Civil rights organizations including the American Civil Liberties Union filed complaints last week against two north Texas school districts over recently adopted anti-LGBTQ policies that the organizations allege violate Title IX.
The advocacy groups allege Frisco Independent School District discriminated against transgender, nonbinary, gender diverse and intersex students when its school board voted to restrict access to bathrooms, locker rooms and shower rooms that align with a student's biological sex.
The same groups also filed a complaint against Keller Independent School District, which they said violated civil rights protections against sex discrimination when its board voted to ban library materials that discuss or depict "gender fluidity" for all students.
The districts' decisions, made in November, come as part of a greater push in red states to enact policies regulating LGBTQ students' access to facilities and on culturally reflective curriculum.
Local and state laws are increasingly limiting books and discussions on topics related to LGBTQ identities, with 23 states introducing anti-LGBTQ bills in 2022 alone, according to the Human Rights Campaign.
When Florida's Parental Rights in Education Act, referred to by opponents as the “Don’t Say Gay” bill, was signed into law, U.S. Secretary of Education Miguel Cardona said in a statement the legislation was part of "a disturbing and dangerous trend across the country of legislation targeting LGBTQI+ students, educators, and individuals." At the time, Cardona reminded Florida students to file complaints with the agency’s Office for Civil RIghts if they experience discrimination and said the department "will be monitoring" Florida's law.
The U.S. Department of Education under the Biden administration has been steadily in favor of LGBTQ rights — including explicitly incorporating LGBTQ rights in proposed Title IX protections for the first time. Nonetheless, advocates have been skeptical of whether the department is doing enough to implement Title IX in favor of LGBTQ students.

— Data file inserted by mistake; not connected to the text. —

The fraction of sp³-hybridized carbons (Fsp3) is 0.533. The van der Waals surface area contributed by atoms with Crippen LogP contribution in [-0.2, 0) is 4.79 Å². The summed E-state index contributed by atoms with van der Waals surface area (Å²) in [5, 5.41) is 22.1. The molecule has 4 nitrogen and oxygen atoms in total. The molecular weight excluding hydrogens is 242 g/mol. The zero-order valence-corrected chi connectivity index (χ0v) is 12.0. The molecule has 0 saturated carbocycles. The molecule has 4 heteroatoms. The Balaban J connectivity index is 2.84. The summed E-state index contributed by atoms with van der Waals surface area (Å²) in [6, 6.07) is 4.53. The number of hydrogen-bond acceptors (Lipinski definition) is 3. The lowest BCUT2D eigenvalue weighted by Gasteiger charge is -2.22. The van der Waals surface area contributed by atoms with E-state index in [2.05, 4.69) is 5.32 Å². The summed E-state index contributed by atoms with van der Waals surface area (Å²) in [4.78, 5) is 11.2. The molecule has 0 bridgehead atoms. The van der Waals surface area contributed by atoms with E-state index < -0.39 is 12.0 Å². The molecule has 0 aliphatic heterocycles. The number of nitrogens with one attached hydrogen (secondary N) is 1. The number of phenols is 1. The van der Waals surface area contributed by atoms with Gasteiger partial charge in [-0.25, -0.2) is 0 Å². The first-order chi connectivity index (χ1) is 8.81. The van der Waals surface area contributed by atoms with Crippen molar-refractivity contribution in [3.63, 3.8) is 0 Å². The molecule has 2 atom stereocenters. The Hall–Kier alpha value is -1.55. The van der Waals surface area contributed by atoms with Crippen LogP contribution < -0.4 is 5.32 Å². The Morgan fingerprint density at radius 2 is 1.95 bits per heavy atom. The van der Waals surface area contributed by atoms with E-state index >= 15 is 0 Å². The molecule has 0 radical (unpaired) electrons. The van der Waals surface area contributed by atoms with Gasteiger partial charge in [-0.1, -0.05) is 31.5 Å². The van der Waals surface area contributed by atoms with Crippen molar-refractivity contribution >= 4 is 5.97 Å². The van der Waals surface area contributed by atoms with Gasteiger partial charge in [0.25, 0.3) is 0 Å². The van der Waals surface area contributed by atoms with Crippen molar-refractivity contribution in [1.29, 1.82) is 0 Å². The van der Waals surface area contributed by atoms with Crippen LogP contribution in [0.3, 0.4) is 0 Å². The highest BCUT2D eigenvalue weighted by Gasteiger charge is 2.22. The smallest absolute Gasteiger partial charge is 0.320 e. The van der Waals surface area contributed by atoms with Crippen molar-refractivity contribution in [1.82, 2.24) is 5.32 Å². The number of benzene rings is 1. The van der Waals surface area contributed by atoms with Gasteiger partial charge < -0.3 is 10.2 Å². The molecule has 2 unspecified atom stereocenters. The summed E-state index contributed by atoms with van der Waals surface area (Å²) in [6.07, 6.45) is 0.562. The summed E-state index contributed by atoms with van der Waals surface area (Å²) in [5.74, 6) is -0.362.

In the meantime, multiple lawsuits and OCR complaints have been filed challenging local and state policies restricting curriculum, instruction and facilities access, such as in Florida and Tennessee. Legal experts have said while successfully challenging anti-LGBTQ policies on a local level will send a message to states and localities passing similar restrictions, one or multiple Title IX cases may have to work their way up to the U.S. Supreme Court to detangle the web of laws nationwide.
In 2021, however, the Supreme Court declined to hear a high-profile Title IX case, brought by a former Virginia high school student, that had the potential to settle the debate spanning multiple presidential administrations over whether Title IX covers protections for LGBTQ students against sex discrimination.
In that case, Grimm v. Gloucester County School Board, transgender student Gavin Grimm sued over a policy that prohibited him from using bathrooms aligning with his gender identity.
While the Supreme Court's refusal to take the case meant the lower court's decision in favor of Grimm stood, it left open whether Title IX includes LGBTQ protections for lower courts and local policies to determine in line with federal guidance and interpretations.